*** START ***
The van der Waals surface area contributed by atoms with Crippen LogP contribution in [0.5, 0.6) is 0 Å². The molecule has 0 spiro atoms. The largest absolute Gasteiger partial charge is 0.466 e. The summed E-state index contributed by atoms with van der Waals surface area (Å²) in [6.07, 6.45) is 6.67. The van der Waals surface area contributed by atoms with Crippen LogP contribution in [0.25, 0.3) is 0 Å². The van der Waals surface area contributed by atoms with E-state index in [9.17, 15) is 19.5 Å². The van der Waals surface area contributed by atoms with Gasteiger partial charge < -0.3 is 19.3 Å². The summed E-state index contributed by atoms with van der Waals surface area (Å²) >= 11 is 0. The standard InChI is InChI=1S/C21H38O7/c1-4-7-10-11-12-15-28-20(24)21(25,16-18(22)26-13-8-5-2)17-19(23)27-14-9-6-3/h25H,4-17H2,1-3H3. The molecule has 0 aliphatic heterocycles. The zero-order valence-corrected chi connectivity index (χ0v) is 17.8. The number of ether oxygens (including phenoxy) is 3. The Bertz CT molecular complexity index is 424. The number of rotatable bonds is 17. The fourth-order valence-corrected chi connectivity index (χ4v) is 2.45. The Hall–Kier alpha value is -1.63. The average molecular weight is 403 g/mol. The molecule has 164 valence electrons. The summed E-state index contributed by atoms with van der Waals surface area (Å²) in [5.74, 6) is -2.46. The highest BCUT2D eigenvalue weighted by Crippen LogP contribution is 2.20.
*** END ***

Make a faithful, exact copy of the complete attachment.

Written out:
The van der Waals surface area contributed by atoms with Crippen LogP contribution in [0.5, 0.6) is 0 Å². The molecule has 0 spiro atoms. The largest absolute Gasteiger partial charge is 0.466 e. The summed E-state index contributed by atoms with van der Waals surface area (Å²) in [6.07, 6.45) is 6.67. The van der Waals surface area contributed by atoms with Crippen LogP contribution in [0.25, 0.3) is 0 Å². The van der Waals surface area contributed by atoms with E-state index in [9.17, 15) is 19.5 Å². The van der Waals surface area contributed by atoms with Gasteiger partial charge < -0.3 is 19.3 Å². The summed E-state index contributed by atoms with van der Waals surface area (Å²) >= 11 is 0. The standard InChI is InChI=1S/C21H38O7/c1-4-7-10-11-12-15-28-20(24)21(25,16-18(22)26-13-8-5-2)17-19(23)27-14-9-6-3/h25H,4-17H2,1-3H3. The molecule has 0 aliphatic heterocycles. The zero-order valence-corrected chi connectivity index (χ0v) is 17.8. The number of ether oxygens (including phenoxy) is 3. The Bertz CT molecular complexity index is 424. The number of rotatable bonds is 17. The fourth-order valence-corrected chi connectivity index (χ4v) is 2.45. The Hall–Kier alpha value is -1.63. The average molecular weight is 403 g/mol. The molecule has 164 valence electrons. The summed E-state index contributed by atoms with van der Waals surface area (Å²) in [5.74, 6) is -2.46. The highest BCUT2D eigenvalue weighted by Crippen LogP contribution is 2.20.